November 9, 2015

There was once a time when using your address or mother’s birthday as your password was perfectly acceptable. For years, many people believed that the most important element of password creation was selecting one that was so memorable it didn’t need to be written down. However, these days are long gone.

Surprisingly though, many people are still failing to make their passwords secure. In fact, according to an in-depth password study conducted by Troy Hunt, 14% of people use a person’s name as their password, 8% use a place name and a shocking 25% use a word that can be found in the dictionary such as ‘monkey’ or ‘password’. Unsurprisingly, poor passwords are the most common cause of data breaches.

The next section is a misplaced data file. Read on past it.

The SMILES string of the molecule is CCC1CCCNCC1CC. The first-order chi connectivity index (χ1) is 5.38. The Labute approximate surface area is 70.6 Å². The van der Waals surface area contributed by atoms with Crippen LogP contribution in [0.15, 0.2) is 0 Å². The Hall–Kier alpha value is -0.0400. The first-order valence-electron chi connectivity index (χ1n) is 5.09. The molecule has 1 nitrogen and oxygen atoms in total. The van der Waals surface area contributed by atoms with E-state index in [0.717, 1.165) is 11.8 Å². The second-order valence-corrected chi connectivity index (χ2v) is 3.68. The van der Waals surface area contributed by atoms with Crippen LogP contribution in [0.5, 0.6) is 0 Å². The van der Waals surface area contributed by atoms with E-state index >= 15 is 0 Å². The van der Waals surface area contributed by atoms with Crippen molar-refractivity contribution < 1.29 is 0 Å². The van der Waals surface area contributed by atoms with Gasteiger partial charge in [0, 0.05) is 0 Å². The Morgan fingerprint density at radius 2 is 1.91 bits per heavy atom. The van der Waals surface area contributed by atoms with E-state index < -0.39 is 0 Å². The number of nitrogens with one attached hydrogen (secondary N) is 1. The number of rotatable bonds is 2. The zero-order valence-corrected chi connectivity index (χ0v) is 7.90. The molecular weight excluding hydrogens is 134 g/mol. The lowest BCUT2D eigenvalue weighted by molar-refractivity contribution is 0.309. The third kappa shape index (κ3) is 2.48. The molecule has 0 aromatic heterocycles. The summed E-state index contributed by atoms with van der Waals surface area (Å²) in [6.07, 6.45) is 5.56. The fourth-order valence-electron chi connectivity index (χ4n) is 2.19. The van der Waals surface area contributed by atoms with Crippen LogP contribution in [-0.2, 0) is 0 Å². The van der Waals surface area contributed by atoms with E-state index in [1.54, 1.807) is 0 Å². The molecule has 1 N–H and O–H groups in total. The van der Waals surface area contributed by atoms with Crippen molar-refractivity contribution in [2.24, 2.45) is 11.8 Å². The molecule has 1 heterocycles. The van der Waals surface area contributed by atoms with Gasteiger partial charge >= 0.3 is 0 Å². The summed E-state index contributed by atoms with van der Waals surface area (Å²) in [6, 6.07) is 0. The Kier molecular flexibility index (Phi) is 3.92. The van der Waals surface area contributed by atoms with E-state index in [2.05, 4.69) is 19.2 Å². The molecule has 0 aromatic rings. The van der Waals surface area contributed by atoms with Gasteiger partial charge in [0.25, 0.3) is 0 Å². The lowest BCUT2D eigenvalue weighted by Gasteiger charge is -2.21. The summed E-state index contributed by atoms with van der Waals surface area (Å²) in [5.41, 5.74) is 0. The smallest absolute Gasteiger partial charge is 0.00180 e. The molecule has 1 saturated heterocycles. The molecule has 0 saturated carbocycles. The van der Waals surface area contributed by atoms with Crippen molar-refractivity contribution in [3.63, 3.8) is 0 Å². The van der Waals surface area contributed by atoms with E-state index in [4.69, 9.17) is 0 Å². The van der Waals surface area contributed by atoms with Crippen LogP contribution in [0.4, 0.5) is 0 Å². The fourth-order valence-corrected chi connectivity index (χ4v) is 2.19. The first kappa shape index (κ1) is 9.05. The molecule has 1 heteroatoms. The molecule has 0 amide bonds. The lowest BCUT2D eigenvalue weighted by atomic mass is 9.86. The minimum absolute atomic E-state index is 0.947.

With cyber criminals using automated password cracking tools to identify passwords in a matter of seconds, it’s never been so important for both individuals and businesses to have strong, unique passwords for each online account. However, with so many passwords to remember, things can understandably get confusing. Here are a few suggestions for ways to invent strong passwords that are easy to remember.

Your account is likely to be more secure if you use difficult passwords and log them somewhere safe rather than using simple passwords that are easy to remember and just as easy to crack.

Strong Secure Passwords

1. Use a memorable song or phrase